In fact, let’s just take a look at some of Bugs’s greatest hits, why don’t we?

I’m all for making a hero flawed so he doesn’t become a boring all-powerful god, but if you’re going to call one character incompetent, and another hyper-competent, there needs to actually be a contrast.

But as to Fudd’s intentions, he’s decided that because Daffy’s inadvertently foiled every one of his attempts on Bugs, the water fowl must be the real greatest hero and changes targets.

They do in fact go with the laughable logic that Bugs is Fudd’s target and use him as bait in a trap. “Isn’t this pretty risky?” Lexi asks. Isn’t that something you knew when you agreed to put on the tights? I don’t know, since they never showed how the Loonatics became a team and never will. You’d hope it’d go without saying, though.

Daffy sulks elsewhere at this nonsense about who’s the best hero, and the other Loonatics prove so wrapped up in their delusion of Bugs’s awesomeness nobody’s around to help out when Fudd traps Daffy in a power net.

Pleasant dreams tonight, kids.

Fudd blasts off, taking Daffy to the orbital prison (and he’s okay without any kind of pressure suit)…

…and after entering a secret room introduces Daffy to his boss, Otto the Odd!

Why do the bars only raise high enough for Daffy, and make Fudd duck to get under them?

You lazy pieces of crap! You’re playing the secret mastermind card with this character again??? It worked so well they just had to use it again?!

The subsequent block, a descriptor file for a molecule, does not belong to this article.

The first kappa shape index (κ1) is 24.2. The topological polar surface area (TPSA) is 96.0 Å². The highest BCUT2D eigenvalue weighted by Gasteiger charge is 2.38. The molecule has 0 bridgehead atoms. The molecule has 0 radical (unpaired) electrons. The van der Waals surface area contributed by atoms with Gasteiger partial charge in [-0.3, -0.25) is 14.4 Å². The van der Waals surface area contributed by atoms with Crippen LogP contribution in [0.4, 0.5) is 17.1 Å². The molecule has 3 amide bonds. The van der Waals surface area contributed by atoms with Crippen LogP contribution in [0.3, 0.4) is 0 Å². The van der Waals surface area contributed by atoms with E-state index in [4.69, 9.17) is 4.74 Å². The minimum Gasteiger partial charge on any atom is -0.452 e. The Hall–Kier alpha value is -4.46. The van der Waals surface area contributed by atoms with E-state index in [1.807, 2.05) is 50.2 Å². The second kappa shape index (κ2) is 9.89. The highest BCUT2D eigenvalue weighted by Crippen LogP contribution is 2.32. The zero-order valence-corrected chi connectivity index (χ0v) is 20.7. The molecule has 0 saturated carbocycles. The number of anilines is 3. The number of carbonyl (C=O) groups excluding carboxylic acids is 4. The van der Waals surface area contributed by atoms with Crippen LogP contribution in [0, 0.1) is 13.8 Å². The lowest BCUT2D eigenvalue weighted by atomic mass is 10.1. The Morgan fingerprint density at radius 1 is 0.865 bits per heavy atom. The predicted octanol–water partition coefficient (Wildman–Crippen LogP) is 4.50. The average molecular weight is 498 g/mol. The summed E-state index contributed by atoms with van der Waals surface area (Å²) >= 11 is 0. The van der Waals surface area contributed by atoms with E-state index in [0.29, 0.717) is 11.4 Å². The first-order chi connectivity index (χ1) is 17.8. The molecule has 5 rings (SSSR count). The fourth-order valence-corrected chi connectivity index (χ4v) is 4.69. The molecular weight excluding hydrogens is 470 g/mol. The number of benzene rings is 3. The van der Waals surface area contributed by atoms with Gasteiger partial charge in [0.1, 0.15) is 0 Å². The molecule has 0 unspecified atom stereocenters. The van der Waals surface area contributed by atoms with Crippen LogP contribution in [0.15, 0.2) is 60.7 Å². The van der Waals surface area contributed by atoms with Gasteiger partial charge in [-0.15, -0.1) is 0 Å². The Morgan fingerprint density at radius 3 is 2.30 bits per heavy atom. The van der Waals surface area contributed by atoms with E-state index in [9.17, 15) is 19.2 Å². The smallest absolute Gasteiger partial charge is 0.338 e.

Rage aside, it turns out Otto’s taken over the prison and has himself a private little sanctum full of priceless art treasures. More than that, it’s also where he’s put several people in stasis as part of the ultimate collection: people. The greatest artist, cookie chef, and singing space cowboy of all time, as previously mentioned, as well as the greatest clown. I’m a little surprised Otto doesn’t claim that honor for himself, but maybe that’s because he’d have to freeze himself and put himself in his collection.

The greatest artist of all time.

Maybe not, though, since he describes himself as the greatest showman of all time, which goes along so well with how he doesn’t appear to be showing any of this off. How convenient all of these people who are the greatest in their field ever are alive now, too, so Otto’s efforts don’t have to involve anything like grave robbing or cloning.

Anyway, Otto was indeed saving the space for greatest hero of all time, to which end he hired Fudd. Daffy does have a spot in Otto’s collection of people, but it’s as the greatest screw-up hero of all time. The greatest hero of all time spot’s reserved for Bugs, because yeah, sure he is.

Maybe it’s all in the way the news of the Loonatics’ battles with the forces of evil gets out, that people don’t know the real reason for their continued success is the villains’ incompetence eclipsing the Loonatics’ own (this season more than ever). But there’s no way I’m giving a show like this that kind of credit, and no way I’m acknowledging the Loonatics as any good at what they do. That only leaves me with assuming there’s a very small pool of candidates, or that when Otto says “of all time” he means “of our time.”

Otto reveals he’s actually adding them both to his collection since Fudd’s the greatest hunter! Even sticking to the show’s precepts, isn’t that a little doubtful by now? He only succeeded in capturing the greatest screw-up hero of all time, and has bad enough judgment in his prey to mistake Daffy for the just plain greatest hero. And throughout this scene, Otto’s been making fun of Fudd’s speech impediment by copying it himself. Make of that what you will.

Do I even want to know?